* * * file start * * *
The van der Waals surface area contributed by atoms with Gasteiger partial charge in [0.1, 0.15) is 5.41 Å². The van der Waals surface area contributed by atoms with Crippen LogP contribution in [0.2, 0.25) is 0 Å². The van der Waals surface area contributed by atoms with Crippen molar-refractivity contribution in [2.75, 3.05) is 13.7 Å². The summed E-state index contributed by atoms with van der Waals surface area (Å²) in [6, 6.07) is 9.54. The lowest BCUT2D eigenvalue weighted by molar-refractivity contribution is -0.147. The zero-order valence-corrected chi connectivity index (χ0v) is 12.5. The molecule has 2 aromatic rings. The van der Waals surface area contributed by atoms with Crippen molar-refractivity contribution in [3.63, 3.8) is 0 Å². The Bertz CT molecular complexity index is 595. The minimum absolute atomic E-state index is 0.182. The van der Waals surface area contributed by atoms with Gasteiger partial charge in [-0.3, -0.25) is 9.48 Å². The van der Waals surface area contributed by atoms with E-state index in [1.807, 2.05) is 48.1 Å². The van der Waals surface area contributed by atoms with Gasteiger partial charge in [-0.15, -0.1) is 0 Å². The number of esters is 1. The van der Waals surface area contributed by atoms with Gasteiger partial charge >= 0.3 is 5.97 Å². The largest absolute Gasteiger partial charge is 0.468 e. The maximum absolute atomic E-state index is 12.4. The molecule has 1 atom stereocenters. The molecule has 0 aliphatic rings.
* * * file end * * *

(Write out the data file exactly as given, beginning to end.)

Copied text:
The van der Waals surface area contributed by atoms with Gasteiger partial charge in [0.1, 0.15) is 5.41 Å². The van der Waals surface area contributed by atoms with Crippen LogP contribution in [0.2, 0.25) is 0 Å². The van der Waals surface area contributed by atoms with Crippen molar-refractivity contribution in [2.75, 3.05) is 13.7 Å². The summed E-state index contributed by atoms with van der Waals surface area (Å²) in [6, 6.07) is 9.54. The lowest BCUT2D eigenvalue weighted by molar-refractivity contribution is -0.147. The zero-order valence-corrected chi connectivity index (χ0v) is 12.5. The molecule has 2 aromatic rings. The van der Waals surface area contributed by atoms with Crippen molar-refractivity contribution in [3.63, 3.8) is 0 Å². The Bertz CT molecular complexity index is 595. The minimum absolute atomic E-state index is 0.182. The van der Waals surface area contributed by atoms with Gasteiger partial charge in [-0.3, -0.25) is 9.48 Å². The van der Waals surface area contributed by atoms with E-state index in [1.807, 2.05) is 48.1 Å². The van der Waals surface area contributed by atoms with Gasteiger partial charge in [-0.15, -0.1) is 0 Å². The number of esters is 1. The van der Waals surface area contributed by atoms with Gasteiger partial charge >= 0.3 is 5.97 Å². The largest absolute Gasteiger partial charge is 0.468 e. The maximum absolute atomic E-state index is 12.4. The molecule has 1 atom stereocenters. The molecule has 0 aliphatic rings.